Joining me now for an update, the mayor of San Juan, Carmen Yulin Cruz.

Mayor, thank you so much for coming.

CARMEN YULIN CRUZ, (D), SAN JUAN MAYOR: Thank you very much, Kate, for having me.

BOLDUAN: How are recovery efforts? Give us an update today.

CRUZ: We're not out of the woods yet. We are now starting to see a lot of health issues, conjunctivitis, scabies. Two reported deaths -- and I'm sorry if I say it wronging in English - leptospirosis, which is something you get usually not only from the rats' urine, but from animals dying in creeks, where people are drinking water. So we are in a great effort, a great humanitarian effort, so SOS out there. We need a lot of water, drinking water, or we need ways to make non- drinkable water into drinkable water. We are getting a lot of help from international ONGs and from American not-for-profit organizations that move from disaster to disasters. They have been in Africa with the Ebola, Haiti with cholera and Sandy and Katrina. So we are getting a lot of specialized help in that respect.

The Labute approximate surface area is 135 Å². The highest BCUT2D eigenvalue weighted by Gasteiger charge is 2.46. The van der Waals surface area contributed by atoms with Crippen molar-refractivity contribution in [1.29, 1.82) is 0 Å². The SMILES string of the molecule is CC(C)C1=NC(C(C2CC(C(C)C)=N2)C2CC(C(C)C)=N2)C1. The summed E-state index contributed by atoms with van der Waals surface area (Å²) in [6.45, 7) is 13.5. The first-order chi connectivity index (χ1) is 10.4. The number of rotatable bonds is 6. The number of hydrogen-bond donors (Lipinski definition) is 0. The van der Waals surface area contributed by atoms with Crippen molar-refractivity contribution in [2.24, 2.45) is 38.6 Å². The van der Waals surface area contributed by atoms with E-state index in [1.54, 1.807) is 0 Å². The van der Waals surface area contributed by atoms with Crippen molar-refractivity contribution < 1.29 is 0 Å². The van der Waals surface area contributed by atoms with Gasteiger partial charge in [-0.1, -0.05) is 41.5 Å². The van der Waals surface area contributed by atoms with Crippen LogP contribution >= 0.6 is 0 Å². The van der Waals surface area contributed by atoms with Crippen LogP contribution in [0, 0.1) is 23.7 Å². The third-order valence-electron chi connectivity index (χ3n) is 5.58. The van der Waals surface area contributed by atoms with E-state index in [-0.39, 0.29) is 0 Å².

We haven't been able to be putting the tarps at the rate that we wanted people's roofs. With the humidity, a lot of fungus has come into the homes. They have to be cleaned first with a chlorine substance in order to put the tarps in and start moving people back into their homes. So we're moving from a situation where people still don't have the water or food that they need.

BOLDUAN: It's a second wave of devastation. The governor said in a briefing yesterday he's been sending investigators to look into reports that some towns and cities are not distributing the aid to residents. Are you hearing that, as well? CRUZ: Well, I haven't been hearing that. But then again, you know, I